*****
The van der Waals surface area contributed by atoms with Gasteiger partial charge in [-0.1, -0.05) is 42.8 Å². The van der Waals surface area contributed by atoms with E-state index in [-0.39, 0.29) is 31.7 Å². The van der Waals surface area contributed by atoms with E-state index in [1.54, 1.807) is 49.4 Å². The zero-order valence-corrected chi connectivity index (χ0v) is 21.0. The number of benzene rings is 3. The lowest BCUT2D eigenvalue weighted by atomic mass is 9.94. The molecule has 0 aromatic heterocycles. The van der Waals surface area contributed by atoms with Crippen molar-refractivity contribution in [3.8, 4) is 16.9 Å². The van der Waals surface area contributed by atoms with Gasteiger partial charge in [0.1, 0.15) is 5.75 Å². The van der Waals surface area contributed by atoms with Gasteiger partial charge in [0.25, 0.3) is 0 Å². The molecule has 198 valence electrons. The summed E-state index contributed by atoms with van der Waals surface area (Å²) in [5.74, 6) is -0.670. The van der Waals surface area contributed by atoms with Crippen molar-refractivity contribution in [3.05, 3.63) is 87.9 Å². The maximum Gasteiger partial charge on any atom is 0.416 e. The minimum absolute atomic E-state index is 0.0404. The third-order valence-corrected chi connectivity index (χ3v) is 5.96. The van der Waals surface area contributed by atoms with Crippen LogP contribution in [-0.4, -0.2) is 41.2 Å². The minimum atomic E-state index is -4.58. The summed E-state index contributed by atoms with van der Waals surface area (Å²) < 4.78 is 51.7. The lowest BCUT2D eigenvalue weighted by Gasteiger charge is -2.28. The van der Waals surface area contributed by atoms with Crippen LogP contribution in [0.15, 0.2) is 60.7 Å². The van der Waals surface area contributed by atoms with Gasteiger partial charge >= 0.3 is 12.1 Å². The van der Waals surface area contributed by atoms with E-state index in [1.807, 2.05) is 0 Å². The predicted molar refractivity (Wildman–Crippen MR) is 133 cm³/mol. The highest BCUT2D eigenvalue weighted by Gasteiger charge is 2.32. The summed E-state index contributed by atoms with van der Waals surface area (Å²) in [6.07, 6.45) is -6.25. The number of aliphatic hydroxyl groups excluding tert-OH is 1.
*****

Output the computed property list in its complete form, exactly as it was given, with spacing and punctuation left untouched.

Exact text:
The van der Waals surface area contributed by atoms with Gasteiger partial charge in [-0.1, -0.05) is 42.8 Å². The van der Waals surface area contributed by atoms with E-state index in [-0.39, 0.29) is 31.7 Å². The van der Waals surface area contributed by atoms with E-state index in [1.54, 1.807) is 49.4 Å². The zero-order valence-corrected chi connectivity index (χ0v) is 21.0. The number of benzene rings is 3. The lowest BCUT2D eigenvalue weighted by atomic mass is 9.94. The molecule has 0 aromatic heterocycles. The van der Waals surface area contributed by atoms with Crippen molar-refractivity contribution in [3.8, 4) is 16.9 Å². The van der Waals surface area contributed by atoms with Gasteiger partial charge in [0.1, 0.15) is 5.75 Å². The van der Waals surface area contributed by atoms with Gasteiger partial charge in [0.25, 0.3) is 0 Å². The molecule has 198 valence electrons. The summed E-state index contributed by atoms with van der Waals surface area (Å²) in [5.74, 6) is -0.670. The van der Waals surface area contributed by atoms with Crippen molar-refractivity contribution in [3.05, 3.63) is 87.9 Å². The maximum Gasteiger partial charge on any atom is 0.416 e. The minimum absolute atomic E-state index is 0.0404. The third-order valence-corrected chi connectivity index (χ3v) is 5.96. The van der Waals surface area contributed by atoms with Crippen LogP contribution in [-0.4, -0.2) is 41.2 Å². The minimum atomic E-state index is -4.58. The summed E-state index contributed by atoms with van der Waals surface area (Å²) < 4.78 is 51.7. The lowest BCUT2D eigenvalue weighted by Gasteiger charge is -2.28. The van der Waals surface area contributed by atoms with Crippen LogP contribution in [0.15, 0.2) is 60.7 Å². The van der Waals surface area contributed by atoms with Gasteiger partial charge >= 0.3 is 12.1 Å². The van der Waals surface area contributed by atoms with E-state index in [1.807, 2.05) is 0 Å². The predicted molar refractivity (Wildman–Crippen MR) is 133 cm³/mol. The highest BCUT2D eigenvalue weighted by Gasteiger charge is 2.32. The summed E-state index contributed by atoms with van der Waals surface area (Å²) in [6.07, 6.45) is -6.25. The number of aliphatic hydroxyl groups excluding tert-OH is 1.